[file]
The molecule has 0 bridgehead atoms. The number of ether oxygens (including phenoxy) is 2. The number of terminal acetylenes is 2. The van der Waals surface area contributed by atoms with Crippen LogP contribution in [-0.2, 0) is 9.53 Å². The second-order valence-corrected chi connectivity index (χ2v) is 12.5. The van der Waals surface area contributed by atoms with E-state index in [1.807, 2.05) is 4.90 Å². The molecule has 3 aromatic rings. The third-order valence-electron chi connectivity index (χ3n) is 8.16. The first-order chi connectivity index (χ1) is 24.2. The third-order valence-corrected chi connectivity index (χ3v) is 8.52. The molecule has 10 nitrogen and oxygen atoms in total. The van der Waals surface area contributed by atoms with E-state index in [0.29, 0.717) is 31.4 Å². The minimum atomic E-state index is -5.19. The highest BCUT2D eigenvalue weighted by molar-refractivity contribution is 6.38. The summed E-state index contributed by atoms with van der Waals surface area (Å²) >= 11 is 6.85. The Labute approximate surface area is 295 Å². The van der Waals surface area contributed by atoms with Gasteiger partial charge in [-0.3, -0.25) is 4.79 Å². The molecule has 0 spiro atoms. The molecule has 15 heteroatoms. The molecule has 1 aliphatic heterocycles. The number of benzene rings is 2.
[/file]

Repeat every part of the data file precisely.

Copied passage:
The molecule has 0 bridgehead atoms. The number of ether oxygens (including phenoxy) is 2. The number of terminal acetylenes is 2. The van der Waals surface area contributed by atoms with Crippen LogP contribution in [-0.2, 0) is 9.53 Å². The second-order valence-corrected chi connectivity index (χ2v) is 12.5. The van der Waals surface area contributed by atoms with E-state index in [1.807, 2.05) is 4.90 Å². The molecule has 3 aromatic rings. The third-order valence-electron chi connectivity index (χ3n) is 8.16. The first-order chi connectivity index (χ1) is 24.2. The third-order valence-corrected chi connectivity index (χ3v) is 8.52. The molecule has 10 nitrogen and oxygen atoms in total. The van der Waals surface area contributed by atoms with E-state index in [0.29, 0.717) is 31.4 Å². The minimum atomic E-state index is -5.19. The highest BCUT2D eigenvalue weighted by molar-refractivity contribution is 6.38. The summed E-state index contributed by atoms with van der Waals surface area (Å²) >= 11 is 6.85. The Labute approximate surface area is 295 Å². The van der Waals surface area contributed by atoms with Gasteiger partial charge in [-0.3, -0.25) is 4.79 Å². The molecule has 0 spiro atoms. The molecule has 15 heteroatoms. The molecule has 1 aliphatic heterocycles. The number of benzene rings is 2.